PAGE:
by Robert J. Collins

I have always been reluctant to criticize the U.S. Military.

In my very earliest memo­ries, the Ameri­cans were the good guys who prevented the evil Hun from climb­ing up the drain­pipe to my bed­room and slaughtering me as I shivered in my jammies under the covers. (What other Ameri­can soldiers were doing at the same time in the Pacific was off my scope, and it was someone else’s problem anyway.)

Political decisions regarding the military’s use is a different matter. Washington has made some bonehead decisions down through the years, and elected officials are fair game for criti­cism which, by the way, hind­sight tells me was often justified.

But the military, meanwhile, was merely carrying out the bonehead orders—like the arm of a robot obediently respond­ing to daffy commands from a slightly deranged main console. Can’t criticize the military for following orders.

That is all changing. The U.S. Military deserves a closer and more critical look. It appears that it is bespoiling its own nest—independent of Washington—at an increasing and alarming rate. What’s going on here?

We all know the stories. The ramming by a U.S. submarine of the Ehime Maru, the training trawler belonging to Uwajima Fisheries High School, is the epitome of the problem.

“The presence of a couple dozen civilian observers on board was not a factor,” con­cluded investigators. Hey, give me a break. This wasn’t the Akebono Ballroom at the Okura Hotel. This was a submarine—a submarine crammed with gear, most of which worked.

One sailor wearing cor­duroys creates space and friction problems under normal circumstances. A whole crowd of tooth­pick-chewing civilians milling about? “No problem,” reported the military. Right.

The prob­lem, however, is that this most spectacular of screw-ups occurred as other little “prob­lems” were continuing in the background. The U.S. Marines have a craft that flies both like a helicopter and a normal air­plane. In the last 24 months, that craft has crashed six limes—in each mode. Hmmm.

In the last two months, U.S. Military planes have crashed in the north of Japan—two off Hokkaido and one, an F-16 training jet, off Aomori (Misawa Air Base). Lives were lost, and that’s a shame, but mistakes are…mistakes.

Some mistakes don’t cost lives, but does that make them any less significant? While the inquiry into the Ehime Maru’s sinking was going on, a nuclear-powered submarine named the “Chicago” slid into a port in Japan without giving the authorities the agreed-upon “48-hour advance report.”

No big deal, except to the Japanese it was a big deal. The U.S. Navy “mistakenly” failed to inform the authorities (Picking up the old phone to make a call was “overlooked.”)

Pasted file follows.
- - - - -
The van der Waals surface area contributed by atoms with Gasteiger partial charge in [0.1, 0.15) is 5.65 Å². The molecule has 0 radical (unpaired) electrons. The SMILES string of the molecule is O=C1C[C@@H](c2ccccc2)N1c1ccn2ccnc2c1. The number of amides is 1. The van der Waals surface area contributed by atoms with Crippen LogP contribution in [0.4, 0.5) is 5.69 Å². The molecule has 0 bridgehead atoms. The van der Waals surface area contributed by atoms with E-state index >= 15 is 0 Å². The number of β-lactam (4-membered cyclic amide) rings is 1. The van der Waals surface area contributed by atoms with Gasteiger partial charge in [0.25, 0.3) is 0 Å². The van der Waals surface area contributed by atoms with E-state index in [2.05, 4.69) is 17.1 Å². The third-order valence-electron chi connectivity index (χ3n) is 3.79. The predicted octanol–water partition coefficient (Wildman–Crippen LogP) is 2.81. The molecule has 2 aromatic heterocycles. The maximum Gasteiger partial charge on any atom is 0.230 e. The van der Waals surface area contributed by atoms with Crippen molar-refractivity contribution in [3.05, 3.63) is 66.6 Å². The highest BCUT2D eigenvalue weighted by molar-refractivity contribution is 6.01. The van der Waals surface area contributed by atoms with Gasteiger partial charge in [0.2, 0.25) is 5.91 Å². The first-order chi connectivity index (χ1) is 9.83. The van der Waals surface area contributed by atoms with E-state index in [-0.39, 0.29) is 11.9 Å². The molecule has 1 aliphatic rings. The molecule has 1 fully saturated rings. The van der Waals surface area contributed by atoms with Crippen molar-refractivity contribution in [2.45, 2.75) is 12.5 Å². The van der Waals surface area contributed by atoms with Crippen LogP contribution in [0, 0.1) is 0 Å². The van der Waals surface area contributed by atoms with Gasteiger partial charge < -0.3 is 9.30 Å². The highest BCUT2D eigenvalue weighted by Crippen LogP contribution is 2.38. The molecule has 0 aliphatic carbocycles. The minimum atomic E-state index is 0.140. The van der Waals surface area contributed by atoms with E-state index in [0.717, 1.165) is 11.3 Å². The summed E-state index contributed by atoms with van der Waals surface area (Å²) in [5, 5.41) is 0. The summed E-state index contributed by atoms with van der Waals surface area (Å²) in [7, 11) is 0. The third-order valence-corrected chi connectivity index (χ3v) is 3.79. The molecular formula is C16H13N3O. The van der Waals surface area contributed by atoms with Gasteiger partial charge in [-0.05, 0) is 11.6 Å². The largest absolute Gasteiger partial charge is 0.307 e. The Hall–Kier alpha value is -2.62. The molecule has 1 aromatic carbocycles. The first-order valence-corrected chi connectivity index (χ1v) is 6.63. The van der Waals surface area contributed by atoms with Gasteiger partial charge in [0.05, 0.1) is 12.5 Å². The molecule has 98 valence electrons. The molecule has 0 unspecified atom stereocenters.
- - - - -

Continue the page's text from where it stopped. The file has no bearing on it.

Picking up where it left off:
Bubbling away, also in the background, are what appear to be continuing problems in Okinawa—U.S. warriors raping, molesting and peeking up the skirts of “the locals.” That kind of thing is always a problem, particularly with the “occupier mentality” that seems to still exist, but how can it be correct­ed by military leadership refer­ring to local politicians as “wimps?” Not easily.

All this brings us to the U.S. Military surveillance plane that collided with a Chinese jet fight­er and limped off to land in Chi­nese territory. (The Chinese fighter pilot was apparently killed, and for that all mankind is profoundly sorry, but apolo­gies must wait until it’s clear what the hell happened up there between a fast-moving jet and a lumbering surveillance plane.)

Clarity of the issues involved is not possible, unfortunately, and it is because of the U.S. Mil­itary’s screw-ups. We may not remember exactly, but the Chi­nese do. A couple of years ago, the U.S. bombed to kingdom come the Chinese Embassy in Belgrade because the wrong maps were mistakenly used. (“Let’s see, Pittsburgh’s here, so Belgrade must be over there.”)

Why is all this happening? Wrong maps and lei-beclad civilians on a submarine are only part of the story.

It strikes me that technology has outpaced the skills and abili­ties of those theoretically in charge of it all. Individual judg­ment loses when presented with pixels on the screen. Pixels don’t lie—except when the system fails. Individual judgment must then be dredged up to come to a logical conclusion. But exercis­ing individual judgment is becoming a lost art.

(“Did we check the periscope? I guess so. What about the computer? Only one of the systems worked, but the reading was 1684409X3400701 to the fourth degree at lat. 37401.9 degree by long. 401.6 on the scale of a pint of Miller Lite. OK, well, ah, let’s go for it.” Boom, through the bottom of the fishing trawler.)

One can observe how tech­nologically challenged the mili­tary has become by listening carefully to FEN, or Eagle 810, to call it by their preferred name. An hour doesn’t go by without a glitch caused by some spacehead doing something complicated like pushing the wrong button on incoming phone calls. (“Oh silly me. I just launched a nuclear rocket.”)

We’re entering an era when so much of what is at stake will be controlled by folks where the gap between their abilities and the technological requirements to function normally is widen­ing daily.

The U.S. Military has not caught on. They’re falling behind. We’re all in trouble.